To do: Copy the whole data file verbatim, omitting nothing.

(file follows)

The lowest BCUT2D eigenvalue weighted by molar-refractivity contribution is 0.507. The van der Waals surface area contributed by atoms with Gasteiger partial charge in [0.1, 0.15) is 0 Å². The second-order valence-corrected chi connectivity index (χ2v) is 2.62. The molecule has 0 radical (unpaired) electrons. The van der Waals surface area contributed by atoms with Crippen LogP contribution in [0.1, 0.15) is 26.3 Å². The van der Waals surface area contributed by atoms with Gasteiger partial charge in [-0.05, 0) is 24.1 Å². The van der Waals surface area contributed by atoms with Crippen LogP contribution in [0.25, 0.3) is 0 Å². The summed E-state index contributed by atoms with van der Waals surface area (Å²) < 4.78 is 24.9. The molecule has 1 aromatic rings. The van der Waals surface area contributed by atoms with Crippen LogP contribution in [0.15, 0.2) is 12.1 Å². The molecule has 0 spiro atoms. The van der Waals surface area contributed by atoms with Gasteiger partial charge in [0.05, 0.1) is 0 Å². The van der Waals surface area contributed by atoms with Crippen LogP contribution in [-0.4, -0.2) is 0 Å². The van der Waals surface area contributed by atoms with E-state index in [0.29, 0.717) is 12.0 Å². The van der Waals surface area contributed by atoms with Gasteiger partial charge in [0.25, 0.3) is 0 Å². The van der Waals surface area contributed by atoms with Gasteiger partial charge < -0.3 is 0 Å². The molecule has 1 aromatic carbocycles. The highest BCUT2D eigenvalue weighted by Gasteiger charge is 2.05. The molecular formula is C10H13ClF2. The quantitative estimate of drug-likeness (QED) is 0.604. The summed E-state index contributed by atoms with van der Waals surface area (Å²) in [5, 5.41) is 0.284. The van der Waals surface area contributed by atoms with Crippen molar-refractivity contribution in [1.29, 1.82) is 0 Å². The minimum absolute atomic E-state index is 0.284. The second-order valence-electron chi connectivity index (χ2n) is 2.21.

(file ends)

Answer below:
The lowest BCUT2D eigenvalue weighted by molar-refractivity contribution is 0.507. The van der Waals surface area contributed by atoms with Gasteiger partial charge in [0.1, 0.15) is 0 Å². The second-order valence-corrected chi connectivity index (χ2v) is 2.62. The molecule has 0 radical (unpaired) electrons. The van der Waals surface area contributed by atoms with Crippen LogP contribution in [0.1, 0.15) is 26.3 Å². The van der Waals surface area contributed by atoms with Gasteiger partial charge in [-0.05, 0) is 24.1 Å². The van der Waals surface area contributed by atoms with Crippen LogP contribution in [0.25, 0.3) is 0 Å². The summed E-state index contributed by atoms with van der Waals surface area (Å²) < 4.78 is 24.9. The molecule has 1 aromatic rings. The van der Waals surface area contributed by atoms with Crippen LogP contribution in [0.15, 0.2) is 12.1 Å². The molecule has 0 spiro atoms. The van der Waals surface area contributed by atoms with Gasteiger partial charge in [0.05, 0.1) is 0 Å². The van der Waals surface area contributed by atoms with Crippen LogP contribution in [-0.4, -0.2) is 0 Å². The van der Waals surface area contributed by atoms with E-state index in [0.29, 0.717) is 12.0 Å². The van der Waals surface area contributed by atoms with Gasteiger partial charge in [0.25, 0.3) is 0 Å². The van der Waals surface area contributed by atoms with Gasteiger partial charge < -0.3 is 0 Å². The molecule has 1 aromatic carbocycles. The highest BCUT2D eigenvalue weighted by Gasteiger charge is 2.05. The molecular formula is C10H13ClF2. The quantitative estimate of drug-likeness (QED) is 0.604. The summed E-state index contributed by atoms with van der Waals surface area (Å²) in [5, 5.41) is 0.284. The van der Waals surface area contributed by atoms with Crippen molar-refractivity contribution in [1.29, 1.82) is 0 Å². The minimum absolute atomic E-state index is 0.284. The second-order valence-electron chi connectivity index (χ2n) is 2.21.